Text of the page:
Clashes as Egypt security forces swoop on militants
Clashes in which a senior police officer was killed erupted on Thursday as Egyptian security forces stormed the village of Kerdassah near Cairo in the latest crackdown on militants, officials said.world Updated: Sep 19, 2013 16:41 IST
Clashes in which a senior police officer was killed erupted on Thursday as Egyptian security forces stormed the village of Kerdassah near Cairo in the latest crackdown on militants, officials said.
Military vehicles rolled into the village on the edge of the capital just after dawn in search of "terrorists", a security official said.
"A heavy exchange of gunfire ensued between the security forces and the terrorists," killing Giza deputy security chief General Nabil Farrah, the official said.
Television footage showed thick teargas hanging over the rural patch near the Giza pyramids, as army and police vehicles moved around deserted parts of Kerdassah.
Authorities slapped a daytime curfew on the village as they went door to door in search of 140 wanted men, including those behind the Kerdassah "massacre" in which 11 policemen were killed.
On August 14, just hours after authorities launched a crackdown on two protest camps in Cairo of supporters of ousted Islamist president Mohamed Morsi, 11 policemen were found dead at the Kerdassah police station.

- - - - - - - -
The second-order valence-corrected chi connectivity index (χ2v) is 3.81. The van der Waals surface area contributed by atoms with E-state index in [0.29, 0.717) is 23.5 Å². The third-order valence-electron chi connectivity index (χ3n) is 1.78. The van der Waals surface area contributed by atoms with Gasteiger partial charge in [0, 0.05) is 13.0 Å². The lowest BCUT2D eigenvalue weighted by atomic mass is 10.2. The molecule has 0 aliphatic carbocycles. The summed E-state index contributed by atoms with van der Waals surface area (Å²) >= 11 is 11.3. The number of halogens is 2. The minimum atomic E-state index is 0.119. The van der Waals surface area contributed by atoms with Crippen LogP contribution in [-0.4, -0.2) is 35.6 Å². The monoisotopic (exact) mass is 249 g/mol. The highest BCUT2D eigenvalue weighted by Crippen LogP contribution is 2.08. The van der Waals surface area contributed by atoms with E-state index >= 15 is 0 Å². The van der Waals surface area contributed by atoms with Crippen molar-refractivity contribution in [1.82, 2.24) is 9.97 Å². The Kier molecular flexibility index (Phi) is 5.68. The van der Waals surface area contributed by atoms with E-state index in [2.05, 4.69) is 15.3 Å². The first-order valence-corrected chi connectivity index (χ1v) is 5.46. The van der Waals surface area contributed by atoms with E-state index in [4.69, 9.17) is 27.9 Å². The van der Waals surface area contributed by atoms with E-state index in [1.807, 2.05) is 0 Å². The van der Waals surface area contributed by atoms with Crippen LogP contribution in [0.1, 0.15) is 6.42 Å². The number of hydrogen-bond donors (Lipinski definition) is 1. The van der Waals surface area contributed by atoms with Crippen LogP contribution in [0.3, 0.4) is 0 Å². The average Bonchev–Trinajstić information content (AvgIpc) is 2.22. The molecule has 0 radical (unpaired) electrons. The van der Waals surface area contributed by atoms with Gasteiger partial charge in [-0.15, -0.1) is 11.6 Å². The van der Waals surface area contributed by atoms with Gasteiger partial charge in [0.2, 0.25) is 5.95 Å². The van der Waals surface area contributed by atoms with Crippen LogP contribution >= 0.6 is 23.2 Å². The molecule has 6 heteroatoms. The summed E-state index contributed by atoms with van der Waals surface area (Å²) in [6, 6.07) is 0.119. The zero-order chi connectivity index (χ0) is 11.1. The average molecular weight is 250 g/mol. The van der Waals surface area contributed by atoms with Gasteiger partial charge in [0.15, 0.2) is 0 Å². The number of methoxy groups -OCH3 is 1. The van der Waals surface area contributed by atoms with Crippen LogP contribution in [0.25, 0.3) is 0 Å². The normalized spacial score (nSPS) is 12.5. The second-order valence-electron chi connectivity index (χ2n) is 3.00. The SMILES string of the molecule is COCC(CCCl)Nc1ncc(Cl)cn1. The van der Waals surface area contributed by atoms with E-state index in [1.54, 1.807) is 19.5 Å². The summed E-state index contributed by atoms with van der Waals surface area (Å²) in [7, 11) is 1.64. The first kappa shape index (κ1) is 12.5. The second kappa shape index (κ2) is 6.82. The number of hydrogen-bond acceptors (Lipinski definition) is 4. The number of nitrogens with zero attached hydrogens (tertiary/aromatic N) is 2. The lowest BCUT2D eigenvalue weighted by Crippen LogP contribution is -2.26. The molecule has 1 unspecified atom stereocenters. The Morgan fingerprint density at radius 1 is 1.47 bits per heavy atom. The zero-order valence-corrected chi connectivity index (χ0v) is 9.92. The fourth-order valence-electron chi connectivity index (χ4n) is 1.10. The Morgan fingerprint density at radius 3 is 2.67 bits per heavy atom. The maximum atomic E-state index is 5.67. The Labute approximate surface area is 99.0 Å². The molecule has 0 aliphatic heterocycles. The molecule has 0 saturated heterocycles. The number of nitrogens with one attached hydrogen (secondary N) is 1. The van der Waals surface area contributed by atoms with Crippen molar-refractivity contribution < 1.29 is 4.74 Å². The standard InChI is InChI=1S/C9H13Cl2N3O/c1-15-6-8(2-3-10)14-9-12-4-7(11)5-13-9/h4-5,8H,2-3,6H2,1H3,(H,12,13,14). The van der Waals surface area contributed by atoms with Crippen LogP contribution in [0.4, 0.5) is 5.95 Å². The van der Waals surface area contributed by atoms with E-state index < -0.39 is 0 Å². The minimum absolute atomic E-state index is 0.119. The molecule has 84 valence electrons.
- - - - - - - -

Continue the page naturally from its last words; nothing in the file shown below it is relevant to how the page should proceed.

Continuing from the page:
Several other police stations near the village were also torched.
Thursday's operation "is to clear the village of terrorist elements," the security official said.
The operation was launched after a 3:00 am meeting of interior ministry officials.
Egyptian police and troops have launched a sustained campaign against militants and Islamists since the army's ouster of Morsi on July 3.
The operation in Kerdassah comes after a similar crackdown was launched in the town of Delga in central Egypt on Monday.
Meanwhile in Cairo, several metro lines serving hundreds of thousands of commuters were briefly grounded after two unexploded bombs were found on the tracks in a south Cairo station.
Bomb experts were dispatched to the scene and combed the tracks for more devices, one official said. Services resumed soon afterwards.
Egypt has been gripped by security related problems since the 2011 uprising that toppled longtime autocrat Hosni Mubarak.
The unrest surged after the military's ouster of Morsi.
The army has also been engaged in a campaign in the Sinai peninsula, pouring troops and armour to crush militancy which surged after the army overthrew Morsi.
The Islamist president's removal came after millions took to the streets to demand his overthrow after a year-long turbulent rule that deeply polarised Egyptians.
Morsi is currently being held by the army and more than 2,000 members of his Muslim Brotherhood movement have been arrested.
The clampdown that has fractured the Brotherhood's organisation has also seen hundreds of Islamist supporters killed in clashes across the country.